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    Really depends on the gig. On the one hand, bass guitar was my first instrument, so I have a lot of love for it. Guys like Marcus Miller and Stanley Clarke (who is excellent on both) were the reason I branched over into jazz playing. It's certainly less demanding than upright, and you don't have to worry about volume issues.

    On the other, double bass just sounds good, and when I play electric I've always tried to approximate the sound of an upright rather than sound clearly electric. When I think "jazz bass" I think of Mingus or Ron Carter.

    I notice there's no poll option for electric upright. I presume that's because so many upright players deride them, but I met a guy playing one in the orchestra pit at a theater, and he loved the fact that it was easier to carry and amplify than a double bass but still sounded like one.

    Of course, if you have a good sousaphone player, you're golden for funky stuff or straight ahead. :P

  15. #14

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    Quote Originally Posted by mangotango View Post
    But, given the choice, what would you like to see when you turn up to the gig? And why?
    I'd love to see an upright at a gig, because I could be pretty confident we'd be playing jazz. Unless of course...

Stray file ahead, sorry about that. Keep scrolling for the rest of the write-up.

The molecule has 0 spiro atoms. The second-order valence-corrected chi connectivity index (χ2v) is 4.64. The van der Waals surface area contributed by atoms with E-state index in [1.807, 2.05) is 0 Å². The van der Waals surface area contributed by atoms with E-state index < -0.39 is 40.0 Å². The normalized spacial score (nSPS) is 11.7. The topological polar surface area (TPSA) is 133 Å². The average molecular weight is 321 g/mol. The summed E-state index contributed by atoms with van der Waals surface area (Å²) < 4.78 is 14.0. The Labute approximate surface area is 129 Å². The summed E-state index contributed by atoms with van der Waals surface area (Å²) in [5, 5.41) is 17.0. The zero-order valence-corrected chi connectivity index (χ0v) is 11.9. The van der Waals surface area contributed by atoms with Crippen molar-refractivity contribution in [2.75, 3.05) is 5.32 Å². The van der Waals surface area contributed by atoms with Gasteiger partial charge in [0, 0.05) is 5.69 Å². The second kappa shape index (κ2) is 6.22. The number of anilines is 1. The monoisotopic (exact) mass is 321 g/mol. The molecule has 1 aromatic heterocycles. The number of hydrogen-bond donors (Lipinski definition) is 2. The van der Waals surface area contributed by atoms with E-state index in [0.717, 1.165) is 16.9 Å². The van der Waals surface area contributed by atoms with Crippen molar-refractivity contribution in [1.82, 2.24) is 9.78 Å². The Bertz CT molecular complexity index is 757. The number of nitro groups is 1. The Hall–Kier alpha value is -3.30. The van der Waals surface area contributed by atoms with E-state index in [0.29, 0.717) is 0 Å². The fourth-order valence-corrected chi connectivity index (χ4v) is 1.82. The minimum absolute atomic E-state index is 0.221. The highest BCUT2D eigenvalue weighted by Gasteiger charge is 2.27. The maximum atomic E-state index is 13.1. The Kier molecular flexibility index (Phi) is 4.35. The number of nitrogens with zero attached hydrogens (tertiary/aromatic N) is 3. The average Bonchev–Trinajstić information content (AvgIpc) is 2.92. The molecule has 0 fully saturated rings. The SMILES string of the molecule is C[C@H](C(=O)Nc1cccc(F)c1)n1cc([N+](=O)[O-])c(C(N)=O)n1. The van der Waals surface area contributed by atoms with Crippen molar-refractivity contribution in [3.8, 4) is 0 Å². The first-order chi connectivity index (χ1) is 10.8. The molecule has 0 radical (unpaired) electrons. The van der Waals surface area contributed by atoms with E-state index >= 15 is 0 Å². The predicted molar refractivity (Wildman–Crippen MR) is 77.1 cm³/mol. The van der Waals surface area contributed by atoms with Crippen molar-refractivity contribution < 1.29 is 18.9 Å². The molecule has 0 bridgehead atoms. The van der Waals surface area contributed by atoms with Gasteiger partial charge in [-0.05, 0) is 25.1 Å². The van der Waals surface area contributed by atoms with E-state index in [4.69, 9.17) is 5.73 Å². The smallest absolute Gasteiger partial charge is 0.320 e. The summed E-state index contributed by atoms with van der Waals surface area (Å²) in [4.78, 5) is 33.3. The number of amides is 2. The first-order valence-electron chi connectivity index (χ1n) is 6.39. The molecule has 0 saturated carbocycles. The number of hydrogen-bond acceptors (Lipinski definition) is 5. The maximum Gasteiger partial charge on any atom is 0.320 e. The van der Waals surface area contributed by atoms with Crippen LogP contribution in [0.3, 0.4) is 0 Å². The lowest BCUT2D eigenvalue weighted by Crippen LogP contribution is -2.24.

16. #15
    Nuff Said Guest
    I have/play an Upright Bass myself, so on Jazz gigs I like to hear an acoustic Upright Bass sound.

    I prefer a condenser microphone sound on an Upright bass to the usual transducer pickup under the bridge sound.

    A good solid carved Upright Bass is a beautiful instrument.

    Nuff

  17. #16

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    Quote Originally Posted by robertm2000 View Post
    First I'd like to be able to actually get a gig, and second, one that would pay anything!

    I've been a bassist for years, 40+, string bass (preferred for its sound!) in college. Tried recently to get into guitar, got pentatonics fairly well, can't seem to go further. I'm going back to bass.
    II, V, I and pentatonic, too: Clapton's "Reptile".

    "You can be the most artistically perfect performer in the world, but an audience is like a broad — if you're indifferent, Endsville." Frank Sinatra